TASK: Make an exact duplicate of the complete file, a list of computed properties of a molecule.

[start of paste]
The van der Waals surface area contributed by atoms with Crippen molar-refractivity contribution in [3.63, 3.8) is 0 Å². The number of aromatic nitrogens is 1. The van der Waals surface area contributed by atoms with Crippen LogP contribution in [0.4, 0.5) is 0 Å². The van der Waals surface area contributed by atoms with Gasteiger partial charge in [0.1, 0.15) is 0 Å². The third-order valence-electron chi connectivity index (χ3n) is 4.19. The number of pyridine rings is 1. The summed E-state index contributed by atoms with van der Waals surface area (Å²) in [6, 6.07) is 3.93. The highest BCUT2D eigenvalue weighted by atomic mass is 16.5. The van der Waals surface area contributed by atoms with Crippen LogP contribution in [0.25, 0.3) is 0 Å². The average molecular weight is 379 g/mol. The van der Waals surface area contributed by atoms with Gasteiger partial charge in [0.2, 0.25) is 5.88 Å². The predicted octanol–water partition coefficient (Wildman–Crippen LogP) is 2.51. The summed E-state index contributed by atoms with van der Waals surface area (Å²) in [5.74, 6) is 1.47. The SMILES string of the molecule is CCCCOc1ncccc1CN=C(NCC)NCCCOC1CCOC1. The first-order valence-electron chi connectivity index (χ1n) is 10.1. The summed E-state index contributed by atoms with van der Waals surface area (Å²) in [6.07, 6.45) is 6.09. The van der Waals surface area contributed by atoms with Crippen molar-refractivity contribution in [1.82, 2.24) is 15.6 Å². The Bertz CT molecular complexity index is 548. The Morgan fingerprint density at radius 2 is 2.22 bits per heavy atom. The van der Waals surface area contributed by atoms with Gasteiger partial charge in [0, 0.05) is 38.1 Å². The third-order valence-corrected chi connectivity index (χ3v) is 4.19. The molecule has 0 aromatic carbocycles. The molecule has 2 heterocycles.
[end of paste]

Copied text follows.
The van der Waals surface area contributed by atoms with Crippen molar-refractivity contribution in [3.63, 3.8) is 0 Å². The number of aromatic nitrogens is 1. The van der Waals surface area contributed by atoms with Crippen LogP contribution in [0.4, 0.5) is 0 Å². The van der Waals surface area contributed by atoms with Gasteiger partial charge in [0.1, 0.15) is 0 Å². The third-order valence-electron chi connectivity index (χ3n) is 4.19. The number of pyridine rings is 1. The summed E-state index contributed by atoms with van der Waals surface area (Å²) in [6, 6.07) is 3.93. The highest BCUT2D eigenvalue weighted by atomic mass is 16.5. The van der Waals surface area contributed by atoms with Crippen LogP contribution in [0.25, 0.3) is 0 Å². The average molecular weight is 379 g/mol. The van der Waals surface area contributed by atoms with Gasteiger partial charge in [0.2, 0.25) is 5.88 Å². The predicted octanol–water partition coefficient (Wildman–Crippen LogP) is 2.51. The summed E-state index contributed by atoms with van der Waals surface area (Å²) in [5.74, 6) is 1.47. The SMILES string of the molecule is CCCCOc1ncccc1CN=C(NCC)NCCCOC1CCOC1. The first-order valence-electron chi connectivity index (χ1n) is 10.1. The summed E-state index contributed by atoms with van der Waals surface area (Å²) in [6.07, 6.45) is 6.09. The van der Waals surface area contributed by atoms with Crippen molar-refractivity contribution in [1.82, 2.24) is 15.6 Å². The Bertz CT molecular complexity index is 548. The Morgan fingerprint density at radius 2 is 2.22 bits per heavy atom. The van der Waals surface area contributed by atoms with Gasteiger partial charge in [0, 0.05) is 38.1 Å². The third-order valence-corrected chi connectivity index (χ3v) is 4.19. The molecule has 0 aromatic carbocycles. The molecule has 2 heterocycles.